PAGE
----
Welcome to the neighborhood!
Our Gardens: Ames is a model for how urban sprawl and agricultural industry can find synergy rather than displace each other by integrating new urban agricultural practices between the homes of the community. Technology helps mediate and cultivate a series of sharing and circular economies that bring people together and connects homeowners like you who want the amenities of the farm (without the work) with students and growers (working to discover the next big thing). It creates community through shared interests and activities by literally giving the streets back to you and your neighbors.
This is a people-centered place that improves the quality of life while becoming a model for sustainability, economic opportunity, and mobility at the edge of the city by harnessing cutting edge technologies, social media, and an open digital infrastructure with the sharing economy at the core.
This manual introduces you to a new lifestyle at the heart of the neighborhood and tells the story of the farm in your back yard as well as the activity island in front of your house. Organized into three section - urban agriculture, activities and amenities, and the digital neighborhood, the manual gives you an idea how people come together to work and live in Our Gardens.
Evolution of the home through the Sharing Economy
Ames provides a wealth of public services and community services such as pools, recreation centers, theaters, and parks but they tend to be a little too far from home or may not suit your specific interests. We generally fill the void by dedicating spaces in our homes for these activities such as a home office or a gym, however these spaces tend to be unused most of the time. Our Gardens addresses the spaces we use for our activities and interests by pulling them out of our homes and yards and dedicating the streets and larger hubs throughout the neighborhood for their use.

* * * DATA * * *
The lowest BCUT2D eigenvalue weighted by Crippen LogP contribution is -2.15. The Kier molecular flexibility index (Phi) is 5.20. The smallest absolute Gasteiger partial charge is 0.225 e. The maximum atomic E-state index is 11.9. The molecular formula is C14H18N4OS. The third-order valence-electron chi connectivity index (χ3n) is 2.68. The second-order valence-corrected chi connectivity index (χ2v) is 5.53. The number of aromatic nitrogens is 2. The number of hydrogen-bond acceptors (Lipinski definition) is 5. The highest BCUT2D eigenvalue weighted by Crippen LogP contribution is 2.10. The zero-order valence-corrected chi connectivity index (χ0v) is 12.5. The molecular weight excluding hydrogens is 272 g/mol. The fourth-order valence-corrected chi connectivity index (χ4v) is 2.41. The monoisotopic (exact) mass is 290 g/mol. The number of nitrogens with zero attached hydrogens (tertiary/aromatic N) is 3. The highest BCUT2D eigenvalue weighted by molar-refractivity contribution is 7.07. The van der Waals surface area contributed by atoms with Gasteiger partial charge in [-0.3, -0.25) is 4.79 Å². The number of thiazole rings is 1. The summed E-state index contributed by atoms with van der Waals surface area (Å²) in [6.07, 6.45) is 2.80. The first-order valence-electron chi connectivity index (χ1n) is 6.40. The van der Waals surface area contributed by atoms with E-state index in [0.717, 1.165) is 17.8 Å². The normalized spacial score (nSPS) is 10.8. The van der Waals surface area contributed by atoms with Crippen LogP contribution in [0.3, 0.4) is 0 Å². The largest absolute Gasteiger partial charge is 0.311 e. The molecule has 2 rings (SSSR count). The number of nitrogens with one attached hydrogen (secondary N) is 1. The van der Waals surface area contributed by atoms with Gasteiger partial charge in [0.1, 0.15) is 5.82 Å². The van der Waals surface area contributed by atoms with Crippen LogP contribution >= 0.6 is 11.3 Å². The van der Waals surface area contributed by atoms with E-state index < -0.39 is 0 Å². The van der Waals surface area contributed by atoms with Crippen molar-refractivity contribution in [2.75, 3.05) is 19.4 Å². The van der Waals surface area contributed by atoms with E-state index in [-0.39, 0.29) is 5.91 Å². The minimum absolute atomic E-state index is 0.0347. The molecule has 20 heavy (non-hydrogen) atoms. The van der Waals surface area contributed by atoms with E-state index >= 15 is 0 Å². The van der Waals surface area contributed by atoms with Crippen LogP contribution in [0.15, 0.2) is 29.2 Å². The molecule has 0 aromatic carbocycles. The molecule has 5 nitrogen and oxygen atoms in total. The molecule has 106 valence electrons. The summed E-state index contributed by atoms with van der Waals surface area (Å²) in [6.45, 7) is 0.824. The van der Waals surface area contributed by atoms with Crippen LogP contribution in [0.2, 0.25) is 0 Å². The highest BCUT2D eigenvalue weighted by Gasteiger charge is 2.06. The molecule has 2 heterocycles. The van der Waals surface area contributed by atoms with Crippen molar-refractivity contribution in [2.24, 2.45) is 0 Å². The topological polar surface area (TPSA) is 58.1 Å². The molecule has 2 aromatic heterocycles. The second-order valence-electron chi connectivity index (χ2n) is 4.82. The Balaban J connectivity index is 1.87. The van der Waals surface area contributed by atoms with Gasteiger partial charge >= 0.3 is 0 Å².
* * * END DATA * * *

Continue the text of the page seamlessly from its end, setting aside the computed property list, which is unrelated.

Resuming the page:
Some activities warrant more than an activity island
There are a number of hubs along the spine of our neighborhood and consist more than apartments and condos. Hubs are like little town centers consisting of mixed use buildings that increase density to the neighborhood and act as epicenters for life. Beyond the housing, hubs have flexible spaces which the residents vote on their use which can change as the needs of the community evolve. Beneath the street is a vast series of spaces for district heating and cooling systems, automated waste processing, secure parking for shared vehicles, and service spaces that serve the farm.
My backyard is an underutilized resource?
Our Gardens takes a different approach to farming in the city by changing the ownership and support models. Each individual lot is responsible for contributing land available for shared farming and that land is broken into plots of varying size available for farming. These lots are offered to farmers, ISU ag students, and university partners who plant, manage, and harvest produce with a small share going back to the land owners.
Farming infrastructure integrated
Hubs have underground facilities for parking of autonomous vehicles, package and delivery processing, area utilities, and what is a modern agricultural barn. Food processing also occurs in these facilities redefining the term mixed use, and these mixed uses compliment each other such as your apartment harnessing free excess and clean heat from the agricultural processing equipment or having access to covered parking in your building.
Understanding the in’s and out’s and trying to connect them
Our Gardens strives to be a circular community from the very top in how the financial models work down to the material choices of the homes and buildings. This requires that new technologies and methods are adopted, and adapted as the neighborhood evolves. Building in flexibility while planning for the long term brings the model closer to a more responsible and sustainable neighborhood.
Photo Credit and Caption: One of the Our Gardens: Ames activity hubs
Cite this page:
Wittmeyer, S. (2020, 11 June). Our Gardens: Ames. Retrieved from https://seanwittmeyer.com/projects/agames
Our Gardens: Ames was updated June 11th, 2020.